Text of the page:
Abstract: Mani, a prophet from third-century Iran who founded the first world religion, famously claimed that he alone wrote down his own revelations, in contrast to Jesus, Zoroaster, and Buddha, who had left this task to their disciples. Although this assertion is clearly polemical, it does echo a concern shared by a number of traditions across Late Antique Eurasia, from Rome to China. Judaism, Christianity, Zoroastrianism, Buddhism, Jainism, and Confucianism all sought to consolidate the authoritative teaching of their founders in response to the perceived threat of loss or corruption, sometimes under the patronage of regional or local authorities. This widespread appearance of canons, occurring over the long period of Late Antiquity (second to sixth centuries c.e.), was sometimes based on the belief that oral traditions were particularly vulnerable and had to be fixed as texts, but there was also anxiety over the destruction and falsification of written documents. In conclusion, this article suggests that this striking development reflects a neglected mode of cultural exchange in Late Antiquity driven by members of court society, including religious experts such as Mani. Their activity within a network of courts across Eurasia, all connected indirectly even if there was no direct exchange between the ends, facilitated the gradual intercrossing of religious ideals and practices, such as the goal of consolidating founders’ teachings.

7 citations

Journal ArticleDOI
Peter Brown1
TL;DR: In this paper, the authors examine the attitudes to labour that were crystallized among the monks of two different regions of the Christian world in the late third and fourth centuries and consider the implications, in Western Christianity, of the victory of the commitment to labour associated with the monks in Egypt.
Abstract: This article examines the attitudes to labour that were crystallized among the monks of two different regions of the Christian world in the late third and fourth centuries. The monks of Syria opted against work. Along with the Manichaean Elect, they expected to be supported by the alms of the faithful. Work for them was inconsistent with the ‘angel-like’ life of the ascetic. This view was hotly contested by the monks of Egypt, who regarded labour as part of the duty of the monk and as the monk’s link to a common, non-angelic humanity. Having sketched out the social and ideological background of both options, the article considers the implications, in Western Christianity, of the victory of the commitment to labour associated with the monks of Egypt.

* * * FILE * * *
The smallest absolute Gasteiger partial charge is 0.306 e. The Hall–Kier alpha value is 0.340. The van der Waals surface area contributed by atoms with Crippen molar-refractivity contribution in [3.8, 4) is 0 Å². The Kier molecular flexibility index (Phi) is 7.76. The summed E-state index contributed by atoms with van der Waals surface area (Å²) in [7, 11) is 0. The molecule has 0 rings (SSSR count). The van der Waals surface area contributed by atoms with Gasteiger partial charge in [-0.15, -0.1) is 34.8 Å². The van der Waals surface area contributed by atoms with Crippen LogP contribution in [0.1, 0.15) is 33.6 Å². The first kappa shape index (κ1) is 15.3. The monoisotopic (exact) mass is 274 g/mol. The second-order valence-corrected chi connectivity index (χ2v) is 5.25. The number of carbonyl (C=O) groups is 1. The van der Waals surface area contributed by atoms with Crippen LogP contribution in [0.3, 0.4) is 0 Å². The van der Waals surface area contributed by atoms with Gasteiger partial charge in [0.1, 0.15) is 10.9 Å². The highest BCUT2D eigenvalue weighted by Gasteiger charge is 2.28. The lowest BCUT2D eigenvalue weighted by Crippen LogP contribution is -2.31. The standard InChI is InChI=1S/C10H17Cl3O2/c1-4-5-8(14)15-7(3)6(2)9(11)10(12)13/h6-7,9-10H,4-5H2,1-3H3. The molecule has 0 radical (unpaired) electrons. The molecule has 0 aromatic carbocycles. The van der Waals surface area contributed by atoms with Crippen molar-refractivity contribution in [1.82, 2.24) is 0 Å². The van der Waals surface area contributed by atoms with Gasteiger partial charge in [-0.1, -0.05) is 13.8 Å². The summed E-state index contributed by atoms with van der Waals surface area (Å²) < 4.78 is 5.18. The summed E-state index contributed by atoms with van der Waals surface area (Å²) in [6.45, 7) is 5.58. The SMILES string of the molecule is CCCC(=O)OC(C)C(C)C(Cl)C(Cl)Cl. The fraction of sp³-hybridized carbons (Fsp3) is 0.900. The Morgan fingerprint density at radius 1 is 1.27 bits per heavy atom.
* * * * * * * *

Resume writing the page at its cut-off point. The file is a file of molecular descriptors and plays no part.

5 citations

Journal ArticleDOI
10 Mar 2018
TL;DR: In this paper, the authors presented quantites de vases en verre au decor elabore, datant de l'epoque sassanide, etaient supposes provenir du Gilan, une hypothese que semblaient confirmer de rares pieces trouvees dans des tombes du Dailaman (voir S. Fukai, Study of Iranian Art and Archaeology: Glass and Metalwork, Tokyo, 1968).
Abstract: Dans les annees 1960, des quantites de vases en verre au decor elabore, datant de l’epoque sassanide, etaient supposes provenir du Gilan, une hypothese que semblaient confirmer de rares pieces trouvees dans des tombes du Dailaman (voir S. Fukai, Study of Iranian Art and Archaeology: Glass and Metalwork, Tokyo, 1968) ou supposees provenir de cette region tres pillee. De la, cette region etait supposee etre le lieu de production de ces verreries, qui aurait fourni aussi la Mesopotamie. L’A. mon...

2 citations